Friday, April 29, 2011

We're All in This Together...

Have you ever had an idea or written something that felt like it was bigger than just your own feelings? That's how I felt with the latest feature for RPGFan, The Best (And Worst) Female RPG Characters. Most people would think this list was about ranking babes, but what I've created, with the help of other staff members, is something preaching against that. First off, I decided not to rank these females. I do not want to diminish their role or do a disservice by putting a number on them. Women have been ranked for years, and that's unfortunate. I also decided to make the feature about their positivity in the gaming world. For some time I've received criticism about fighting for stronger female characters, and this is me fighting back with something positive. The feature encompasses the well-written female. I can only hope more of these magnificent ladies and their stories come to the surface. But why is this so important to me? I'm just going to let it all out...

It's no secret that I have been growing more and more passionate about the writing in RPGs, female characters, in particular. There are more girls gaming today than ever before - and I want ladies for us to admire, and for the younger girls to look up to. Call me crazy, but I'm still seeing a step backwards in a lot of games. I want characters full of passion and depth, ones that have a story worth telling. Perhaps it was growing up in the whole "the princess is another castle" era. It perpetuated the classic gender role, but you can't really blame that on Nintendo. That gender role has existed for centuries and we've accepted it for the most part. Why? I think it's hard, because we don't want to bring gender into the equation, but here's the thing: we can't deny a big part of who we are. It was like in one of my previous entries when I came to terms with my health condition, it's always going to be there, and to deny a part of yourself - that's no way to live.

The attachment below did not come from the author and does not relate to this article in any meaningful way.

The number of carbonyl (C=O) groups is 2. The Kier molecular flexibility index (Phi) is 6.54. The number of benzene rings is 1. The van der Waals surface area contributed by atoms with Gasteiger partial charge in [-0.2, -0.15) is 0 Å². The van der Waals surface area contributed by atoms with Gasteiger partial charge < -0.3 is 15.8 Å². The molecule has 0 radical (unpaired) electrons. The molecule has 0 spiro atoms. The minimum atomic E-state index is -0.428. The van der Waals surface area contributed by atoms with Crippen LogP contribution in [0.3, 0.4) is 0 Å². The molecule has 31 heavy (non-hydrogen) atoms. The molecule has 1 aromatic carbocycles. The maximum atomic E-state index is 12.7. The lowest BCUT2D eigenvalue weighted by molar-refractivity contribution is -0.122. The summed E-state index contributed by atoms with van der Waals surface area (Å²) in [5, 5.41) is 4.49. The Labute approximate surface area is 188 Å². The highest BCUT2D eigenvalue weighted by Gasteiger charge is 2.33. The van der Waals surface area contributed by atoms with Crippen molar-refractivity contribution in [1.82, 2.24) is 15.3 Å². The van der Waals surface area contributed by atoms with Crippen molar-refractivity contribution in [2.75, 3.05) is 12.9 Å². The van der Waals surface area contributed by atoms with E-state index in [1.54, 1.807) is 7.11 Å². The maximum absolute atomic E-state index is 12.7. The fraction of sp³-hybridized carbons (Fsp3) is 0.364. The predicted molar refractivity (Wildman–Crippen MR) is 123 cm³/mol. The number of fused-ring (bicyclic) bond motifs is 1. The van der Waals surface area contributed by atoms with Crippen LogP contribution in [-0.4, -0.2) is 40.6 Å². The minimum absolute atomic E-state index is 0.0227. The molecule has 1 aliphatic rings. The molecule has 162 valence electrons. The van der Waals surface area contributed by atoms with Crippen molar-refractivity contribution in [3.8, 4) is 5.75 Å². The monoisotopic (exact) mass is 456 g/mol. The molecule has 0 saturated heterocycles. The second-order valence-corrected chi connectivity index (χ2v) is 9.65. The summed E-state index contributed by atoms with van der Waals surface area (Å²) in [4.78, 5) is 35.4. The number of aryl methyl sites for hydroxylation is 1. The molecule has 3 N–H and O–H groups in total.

It's strange; for months I have agonized and felt like I had to keep silent over what I found to be female characters not being done justice. One of my favorite journalists happens to be a feminist, and if you don't know her name, get on it: Gloria Steinem. She's a big part of the Women's Liberation Movement. She has passion, zest, intelligence, and fought to give females more opportunities than they ever thought possible - denying Steinem's influence on me is next to impossible. The woman had substance and drive, but she also came with words of wisdom that I can still apply to my life today. I keep thinking of her famous words, "Any woman who chooses to behave like a full human being should be warned that the armies of the status-quo will treat her as something of a dirty joke. That's their natural and first weapon. She will need her sisterhood."

How odd is it that we're in 2011, and I can still apply that to the resistance I've faced being a female game journalist? But look at that last line "She will need her sisterhood," I wholeheartedly believe that all of females in the industry need to stick together, only we can know the same struggles and offer guidance to get over the hurdles. And if I sat here and kept quiet, because I was afraid of being faced with any negativity, then I'm turning my back on all the women who fought for me to have that opportunity - that voice. I also have a social responsibility - I'm going to choose my battles and how I perceive things. Stronger writing of females characters in our games is something that's worth fighting for, call it silly, because to some "it's just a game," but we all know if it was "just a game" we wouldn't get as wound up over them as we do. These characters matter, they've helped many get through darker times, they've brought many joy, and have etched long-lasting memories.